SB: I don't really care about them having a visual stimulus, to be honest. I'm not interested in what the visual stimulus is, beyond our capabilities at least. You can't design every single venue that you play in -- I mean that would be ideal, wouldn't it?
MOL: But you can choose venues, according to what they look like and how you think they will sound.
SB: When we used to go out, we used to go to quite derelict spaces, because most of the parties that we used to go to were free, and they were in old warehouse buildings with no dressing at all, and people would dress down to go out as well. I guess with the darkness thing, a lot of the places that we used to go to were really dark, and they'd just play acid all night, so you'd just be in there listening to mental acid tunes that you didn't know the names of, literally one every couple of minutes for five or six hours. An amazing experience, but really disorientating -- odd, placeless, but really kind of important at the same time. I really like the idea of being in a space where something's actually happening -- that's why we're still out there with machines and not playing sound files. It gives me more of a sense that there's something afoot.
MOL: You do get a lot of electronic musicians putting their music to visuals when performing live, and also collaborating with filmmakers and animators for DVDs -- are you looking to do any more DVD work like you have in the past?
SB: It's possible. We worked with Alex [Alexander Rutterford], because Alex is a top boy, he knows exactly what he's doing, and it's likely that we will do some more work with him but I don't know whether or not it will be presented as a DVD. It might just be something that exists in a space. We've been talking about various ideas and situations, but things are quite liquid and he's doing his own thing, so... We haven't got any plans to work with anybody else, and the stuff that we did with him couldn't be realtime. We can't work on that level -- the technology is nowhere near. We wanted to produce something that was high quality, and we figured that that meant sacrifices, not being able to take it out there and do it with a VJ. Because we took a non-realtime approach we let him be an animator, effectively, and he's come out with something that we consider is better. There's shitloads of kids using computers to do realtime in terms of graphics, and I can see exactly what they're doing -- I even build my own little video apps in my spare time, and I'm not an amateur either. I don't know, a lot of what I see to me seems pretty weak.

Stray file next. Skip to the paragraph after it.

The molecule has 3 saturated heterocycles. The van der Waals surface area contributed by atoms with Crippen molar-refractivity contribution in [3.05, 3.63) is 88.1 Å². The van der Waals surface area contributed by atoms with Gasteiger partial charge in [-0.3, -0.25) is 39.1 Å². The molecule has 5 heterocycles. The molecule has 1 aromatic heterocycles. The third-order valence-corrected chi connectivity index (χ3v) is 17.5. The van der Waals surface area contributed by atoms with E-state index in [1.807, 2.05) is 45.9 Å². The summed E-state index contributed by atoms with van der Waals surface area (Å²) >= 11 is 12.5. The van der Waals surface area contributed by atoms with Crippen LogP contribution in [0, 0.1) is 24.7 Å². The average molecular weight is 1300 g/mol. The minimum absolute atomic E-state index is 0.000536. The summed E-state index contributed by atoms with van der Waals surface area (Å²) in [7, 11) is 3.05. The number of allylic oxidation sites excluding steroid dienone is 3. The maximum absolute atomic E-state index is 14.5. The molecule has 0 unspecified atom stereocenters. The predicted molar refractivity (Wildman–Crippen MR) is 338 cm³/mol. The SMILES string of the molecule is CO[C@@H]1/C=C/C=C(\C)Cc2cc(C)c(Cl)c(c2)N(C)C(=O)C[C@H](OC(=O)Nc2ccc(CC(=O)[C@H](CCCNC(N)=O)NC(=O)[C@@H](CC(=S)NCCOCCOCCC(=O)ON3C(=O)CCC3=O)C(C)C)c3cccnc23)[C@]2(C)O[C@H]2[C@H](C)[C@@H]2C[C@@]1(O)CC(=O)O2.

MOL: So you're more difficult to impress now you know what's going on?
SB: Yeah, basically.
MOL: Something you said a minute ago about being out there with machines and not using sound files struck a chord, while we're still talking about performing. If you are doing a live performance and taking sounds, looping them and adding to them, it's more of a spontaneous thing. Do you like the spontaneity of that, so you can take a track and just twist it into something completely different?